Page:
Our mental life is largely made up of a kaleidoscopic variety of attitudes. We are accustomed to think of sensations and ideas when we speak of mental life; but deeper . . . is the life of feeling . . . and attitudes. -- BURNHAM
We have found reason for very great doubt of the positivistic thesis that has been held to very recent years, namely: that either all or the very great majority of delinquents and criminals are laden with defective traits as compared with the general population. When we take the sum of the per cent of feeble-minded, psychopathic, mentally diseased, and epileptic in the delinquent group there is still a large proportion to be accounted for.
It is with this remainder in mind that we now proceed to a study of attitudes. We do not mean to imply that the groups mentioned in the paragraph above are without attitudes and that to find them one must go beyond their limits.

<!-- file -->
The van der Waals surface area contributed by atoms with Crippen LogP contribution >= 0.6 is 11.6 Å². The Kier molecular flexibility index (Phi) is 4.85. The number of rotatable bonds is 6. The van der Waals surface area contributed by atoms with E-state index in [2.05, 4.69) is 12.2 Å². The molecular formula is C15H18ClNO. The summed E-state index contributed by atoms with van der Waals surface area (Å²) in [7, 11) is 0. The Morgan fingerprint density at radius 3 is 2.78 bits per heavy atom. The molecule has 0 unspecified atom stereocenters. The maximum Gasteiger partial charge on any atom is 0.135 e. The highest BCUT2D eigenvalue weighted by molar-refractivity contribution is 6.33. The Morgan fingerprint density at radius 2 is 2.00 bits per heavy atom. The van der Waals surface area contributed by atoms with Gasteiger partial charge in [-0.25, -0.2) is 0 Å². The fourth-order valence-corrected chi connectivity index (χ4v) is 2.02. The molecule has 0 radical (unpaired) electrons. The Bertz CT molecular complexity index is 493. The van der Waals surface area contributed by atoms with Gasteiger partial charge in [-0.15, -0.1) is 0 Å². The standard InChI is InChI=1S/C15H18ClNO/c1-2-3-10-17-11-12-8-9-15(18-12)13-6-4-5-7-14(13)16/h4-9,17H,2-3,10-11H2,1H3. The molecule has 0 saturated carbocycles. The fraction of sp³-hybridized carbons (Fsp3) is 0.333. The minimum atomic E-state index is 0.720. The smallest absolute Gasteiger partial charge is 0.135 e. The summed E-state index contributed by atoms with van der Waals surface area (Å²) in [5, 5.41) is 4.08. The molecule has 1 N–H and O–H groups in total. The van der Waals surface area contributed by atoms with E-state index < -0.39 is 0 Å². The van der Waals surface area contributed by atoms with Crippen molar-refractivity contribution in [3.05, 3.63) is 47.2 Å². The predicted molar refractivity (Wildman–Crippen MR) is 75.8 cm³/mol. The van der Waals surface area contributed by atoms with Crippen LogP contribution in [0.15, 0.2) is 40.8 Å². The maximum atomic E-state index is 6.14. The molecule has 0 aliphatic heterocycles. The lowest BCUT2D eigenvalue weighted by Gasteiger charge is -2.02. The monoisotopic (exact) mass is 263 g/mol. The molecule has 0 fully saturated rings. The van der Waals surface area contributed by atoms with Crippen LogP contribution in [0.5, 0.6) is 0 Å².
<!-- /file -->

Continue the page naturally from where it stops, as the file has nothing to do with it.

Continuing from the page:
Attitudes are states of the organism that, at a given moment, or in a given circumstance, affect our behavior as a matter of course: i.e., without our deliberately planning it or giving any reason for it. We may not even be able to give a reason for it. Thus as a matter of course one of us leans toward affiliation with this religious organization or political party and another with that. And again, as a matter of course, the physician responds to one sort of appeal for aid and the lawyer to another. But it is not only "at a given moment" or "in a given circumstance" that the attitude is effective. It is so continuously; affecting our interests, our affections, aversions, our day-dreams, the subject matter of our thinking, our overt acts, etc. At least it is by reason of attitudes that we are "on the hair trigger" in respect to our interests, aversions, and all the rest. That is, he who has a favorable attitude toward the Democratic party because, as a lazy man, having grown up in the atmosphere of the party, he has merely gravitated into it, does not require to be urged to vote the Democratic ticket. No more does the physician